By Katie Lockhart | Jan 3, 2023 | Updated Jan 4, 2023
Julia Bainbridge is a James Beard Award-nominated writer and editor who has worked at and written for a variety of publications, including Condé Nast Traveler, Bon Appétit, The New York Times, The Wall Street Journal and The Washington Post. Bainbridge has been celebrated for her work to “normalize not drinking alcohol.” In 2020, her book “Good Drinks: Alcohol-Free Recipes for When You’re Not Drinking for Whatever Reason” was named one of the best cookbooks of 2020 by the LA Times, Wires and Esquires magazines, and it has helped spark a movement that’s still gaining strength today. She is currently pursuing a master’s degree in social work at Columbia University. In this edition of Voices In Food, Bainbridge reflects on the current status of the alcohol-free drinks movement, in her own words.
I first removed alcohol from my life around 2015. I have alcohol use disorder, which is how I came to reckon with my relationship with the substance. This was at a time in New York when alcohol-free cocktails were starting to be taken more seriously. I’m lucky that my alcohol use disorder doesn’t present in a way that makes me uncomfortable being in spaces where alcohol is also being served. So, serendipitously, I entered into the phase of my life where I was no longer drinking alcohol, right when some changes were happening with alcohol-free options.
Bartenders were pushing against the boundaries that had previously limited “mocktails” to unbalanced, syrupy juices. The imagination of the drinks world was moving beyond the Shirley Temple. For someone who wrote about food and drinks and so whose job required her to, in part, be dining out and picking up on what was going on in bars and restaurants, this was impossible not to notice.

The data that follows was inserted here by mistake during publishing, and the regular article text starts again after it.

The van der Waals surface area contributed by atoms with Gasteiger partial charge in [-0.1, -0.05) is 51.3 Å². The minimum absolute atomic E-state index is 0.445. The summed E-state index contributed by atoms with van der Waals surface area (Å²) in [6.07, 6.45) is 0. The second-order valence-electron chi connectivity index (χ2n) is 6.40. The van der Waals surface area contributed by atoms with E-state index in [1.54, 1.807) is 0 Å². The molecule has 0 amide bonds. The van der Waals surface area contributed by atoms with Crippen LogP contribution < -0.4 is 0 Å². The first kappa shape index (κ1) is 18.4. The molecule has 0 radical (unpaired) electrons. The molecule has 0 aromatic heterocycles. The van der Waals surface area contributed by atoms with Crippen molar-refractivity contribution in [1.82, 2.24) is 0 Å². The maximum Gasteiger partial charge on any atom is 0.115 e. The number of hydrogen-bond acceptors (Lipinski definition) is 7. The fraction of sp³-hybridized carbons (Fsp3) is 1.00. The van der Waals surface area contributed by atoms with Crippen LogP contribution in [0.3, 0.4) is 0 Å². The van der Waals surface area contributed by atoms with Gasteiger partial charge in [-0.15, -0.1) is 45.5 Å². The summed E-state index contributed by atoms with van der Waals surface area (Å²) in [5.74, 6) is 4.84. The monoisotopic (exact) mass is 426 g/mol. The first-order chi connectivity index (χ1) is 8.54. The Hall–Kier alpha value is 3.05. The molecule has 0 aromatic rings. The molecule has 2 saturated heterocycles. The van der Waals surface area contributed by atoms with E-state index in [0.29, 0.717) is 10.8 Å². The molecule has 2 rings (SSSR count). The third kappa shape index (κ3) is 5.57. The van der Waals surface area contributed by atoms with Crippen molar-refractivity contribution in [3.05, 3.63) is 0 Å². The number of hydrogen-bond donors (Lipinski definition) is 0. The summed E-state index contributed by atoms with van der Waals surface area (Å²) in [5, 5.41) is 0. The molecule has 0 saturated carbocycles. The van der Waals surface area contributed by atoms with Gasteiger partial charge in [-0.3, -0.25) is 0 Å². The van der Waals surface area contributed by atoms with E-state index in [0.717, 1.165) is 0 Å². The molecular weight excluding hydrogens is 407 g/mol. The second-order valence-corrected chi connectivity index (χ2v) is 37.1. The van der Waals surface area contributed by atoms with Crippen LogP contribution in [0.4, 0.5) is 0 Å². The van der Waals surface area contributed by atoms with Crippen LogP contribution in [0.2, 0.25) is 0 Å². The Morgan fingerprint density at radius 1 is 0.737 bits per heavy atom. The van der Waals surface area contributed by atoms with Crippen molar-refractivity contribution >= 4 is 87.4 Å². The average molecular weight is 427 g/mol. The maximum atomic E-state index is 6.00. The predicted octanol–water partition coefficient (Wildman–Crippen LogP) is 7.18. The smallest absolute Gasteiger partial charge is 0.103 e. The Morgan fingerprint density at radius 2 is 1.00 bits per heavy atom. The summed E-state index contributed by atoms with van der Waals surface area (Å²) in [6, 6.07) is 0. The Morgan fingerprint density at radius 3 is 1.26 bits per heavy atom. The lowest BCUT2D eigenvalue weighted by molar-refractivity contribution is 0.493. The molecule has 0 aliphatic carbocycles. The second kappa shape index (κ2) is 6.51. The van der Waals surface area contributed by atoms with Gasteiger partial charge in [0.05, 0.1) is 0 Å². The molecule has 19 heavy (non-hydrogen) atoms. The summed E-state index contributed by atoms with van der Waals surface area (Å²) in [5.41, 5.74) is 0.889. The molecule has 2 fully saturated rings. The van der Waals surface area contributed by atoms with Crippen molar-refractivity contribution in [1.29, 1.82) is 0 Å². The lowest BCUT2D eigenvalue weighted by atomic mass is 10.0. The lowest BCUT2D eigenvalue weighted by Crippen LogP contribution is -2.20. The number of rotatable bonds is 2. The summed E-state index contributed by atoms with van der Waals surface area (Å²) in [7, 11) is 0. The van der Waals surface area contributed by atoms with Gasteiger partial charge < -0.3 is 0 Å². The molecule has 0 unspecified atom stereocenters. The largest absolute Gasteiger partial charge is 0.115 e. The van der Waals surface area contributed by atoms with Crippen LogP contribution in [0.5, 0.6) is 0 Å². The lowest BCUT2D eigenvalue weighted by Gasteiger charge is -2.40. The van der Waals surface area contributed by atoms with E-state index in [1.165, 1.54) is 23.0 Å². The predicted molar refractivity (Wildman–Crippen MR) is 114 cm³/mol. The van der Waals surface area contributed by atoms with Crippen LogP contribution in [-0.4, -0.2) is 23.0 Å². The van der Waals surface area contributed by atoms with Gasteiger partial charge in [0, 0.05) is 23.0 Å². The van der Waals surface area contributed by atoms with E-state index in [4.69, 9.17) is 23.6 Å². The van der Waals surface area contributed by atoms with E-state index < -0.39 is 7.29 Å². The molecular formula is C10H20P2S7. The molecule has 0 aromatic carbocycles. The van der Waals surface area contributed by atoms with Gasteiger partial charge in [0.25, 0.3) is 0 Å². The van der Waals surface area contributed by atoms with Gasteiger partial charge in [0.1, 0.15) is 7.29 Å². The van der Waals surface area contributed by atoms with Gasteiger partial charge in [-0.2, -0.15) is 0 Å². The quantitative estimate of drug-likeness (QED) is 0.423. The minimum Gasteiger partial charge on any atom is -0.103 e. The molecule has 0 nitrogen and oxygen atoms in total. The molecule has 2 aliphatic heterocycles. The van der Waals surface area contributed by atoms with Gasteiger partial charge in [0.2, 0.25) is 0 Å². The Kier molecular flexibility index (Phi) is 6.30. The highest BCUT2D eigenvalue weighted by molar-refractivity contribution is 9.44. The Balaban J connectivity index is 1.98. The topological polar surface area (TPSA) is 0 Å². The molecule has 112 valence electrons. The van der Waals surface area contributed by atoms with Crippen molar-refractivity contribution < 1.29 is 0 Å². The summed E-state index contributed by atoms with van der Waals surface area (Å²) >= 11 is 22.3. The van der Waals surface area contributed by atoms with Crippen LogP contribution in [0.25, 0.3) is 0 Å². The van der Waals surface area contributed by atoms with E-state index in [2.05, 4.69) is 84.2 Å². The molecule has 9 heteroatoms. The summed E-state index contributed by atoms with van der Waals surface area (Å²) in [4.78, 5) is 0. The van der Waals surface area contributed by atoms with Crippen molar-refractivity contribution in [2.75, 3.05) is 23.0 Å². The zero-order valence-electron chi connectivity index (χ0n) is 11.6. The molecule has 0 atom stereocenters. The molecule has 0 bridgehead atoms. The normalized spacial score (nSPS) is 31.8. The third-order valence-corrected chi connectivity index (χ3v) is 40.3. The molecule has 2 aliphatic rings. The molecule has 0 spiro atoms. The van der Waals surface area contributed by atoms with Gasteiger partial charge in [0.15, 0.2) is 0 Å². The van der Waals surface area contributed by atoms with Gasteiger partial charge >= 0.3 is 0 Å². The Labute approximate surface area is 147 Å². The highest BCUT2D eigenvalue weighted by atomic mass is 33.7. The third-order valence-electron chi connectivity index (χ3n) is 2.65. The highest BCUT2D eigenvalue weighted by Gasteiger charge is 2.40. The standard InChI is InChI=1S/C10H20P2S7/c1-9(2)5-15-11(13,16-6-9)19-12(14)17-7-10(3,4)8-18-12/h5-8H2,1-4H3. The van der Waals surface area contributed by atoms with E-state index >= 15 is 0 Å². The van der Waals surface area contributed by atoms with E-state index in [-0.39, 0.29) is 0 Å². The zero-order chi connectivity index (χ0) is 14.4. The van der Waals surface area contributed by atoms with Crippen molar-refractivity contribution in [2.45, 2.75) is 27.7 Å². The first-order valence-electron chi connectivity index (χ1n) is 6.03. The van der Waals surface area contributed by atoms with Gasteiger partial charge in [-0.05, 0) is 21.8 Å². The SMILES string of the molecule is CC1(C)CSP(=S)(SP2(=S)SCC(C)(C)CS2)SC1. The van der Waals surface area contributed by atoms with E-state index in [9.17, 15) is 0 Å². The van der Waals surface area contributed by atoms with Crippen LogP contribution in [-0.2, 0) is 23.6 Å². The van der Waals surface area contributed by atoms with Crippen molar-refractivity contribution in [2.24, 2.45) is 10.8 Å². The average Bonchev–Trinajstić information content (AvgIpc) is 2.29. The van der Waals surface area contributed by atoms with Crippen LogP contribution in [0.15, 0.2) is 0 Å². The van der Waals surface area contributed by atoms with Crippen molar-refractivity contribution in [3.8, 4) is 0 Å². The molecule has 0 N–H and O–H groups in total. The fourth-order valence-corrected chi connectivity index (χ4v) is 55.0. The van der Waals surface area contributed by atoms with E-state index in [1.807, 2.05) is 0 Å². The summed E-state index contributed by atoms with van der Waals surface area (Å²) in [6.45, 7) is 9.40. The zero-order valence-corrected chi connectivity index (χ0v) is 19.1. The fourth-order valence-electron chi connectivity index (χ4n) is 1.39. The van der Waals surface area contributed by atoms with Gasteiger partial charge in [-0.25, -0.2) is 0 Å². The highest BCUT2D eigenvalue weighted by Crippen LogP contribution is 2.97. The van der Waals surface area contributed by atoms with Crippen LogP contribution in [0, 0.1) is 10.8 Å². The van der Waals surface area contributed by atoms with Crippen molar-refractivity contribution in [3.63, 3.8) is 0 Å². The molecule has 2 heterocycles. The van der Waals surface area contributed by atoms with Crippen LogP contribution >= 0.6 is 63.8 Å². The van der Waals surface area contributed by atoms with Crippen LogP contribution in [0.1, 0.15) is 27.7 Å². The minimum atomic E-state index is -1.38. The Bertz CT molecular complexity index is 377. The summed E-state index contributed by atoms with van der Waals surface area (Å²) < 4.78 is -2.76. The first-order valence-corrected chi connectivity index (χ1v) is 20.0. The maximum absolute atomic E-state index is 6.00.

“I appreciate things like Dry January, [but] it’s important to remember that sobriety has likely been painful for those with substance use disorders. They make a hard decision every day to stay sober.”
- JULIA BAINBRIDGE
Beverage menu real estate was being given to alcohol-free drinks ― those drinks were being given fun names, just like the cocktails were ― that all showed a level of care and intention. So I got in my car and drove cross country a couple of times; that’s how I did research for the book. It was so clear that something was happening, and I just wanted to celebrate it. It was certainly happening in New York; I guess I wanted to see if it was happening coast to coast.
I really cast a wide net. I wanted to be on the ground, tasting with people and talking to people. There was just such passion and talent across the board, even in smaller towns that you wouldn’t anticipate. So with the book, I almost struggle with saying I wrote it. It rests on the work of professional bartenders, who were the ones thinking about and developing these beverages, and I’m lucky that they allowed me to capitalize on that newfound energy and take a snapshot of what adult alcohol-free drinking was looking like around the country at that point in time.
Something I saw was bartenders who had come to not drinking themselves, and a light bulb kind of going off the next time they looked at their offerings, deciding that they wanted to better serve people like themselves or their friends who no longer drank alcohol, but still enjoyed the pleasure of a good drink.
I think we almost do these drinks a disservice by comparing them to cocktails. Stop worrying about whether or not it tastes akin to an alcoholic version of the drink and just focus on whether or not it tastes good, you know?
I’m lucky to currently live in New York, where you’re sort of hard-pressed to find a restaurant that’s not being more thoughtful about that. It’s never been a better time to be someone who doesn’t drink.
And when it comes to the drinks themselves, most of the spirits, the non-alcoholic spirits on the market, are not meant to be drunk neat, or without some kind of mixer, even if that mixer is just tonic or soda water. And I think brands have done a good job of showing consumers how to use these products via recipes on their websites, but you have to know to seek out that information. And many people don’t; I wouldn’t if I weren’t, in essence, studying this category. I would encourage people to go to the websites of the products they buy to get some guidance.
Read the full article: https://www.huffpost.com/entry/julia-bainbridge_l_639a0d76e4b0804966b2fed9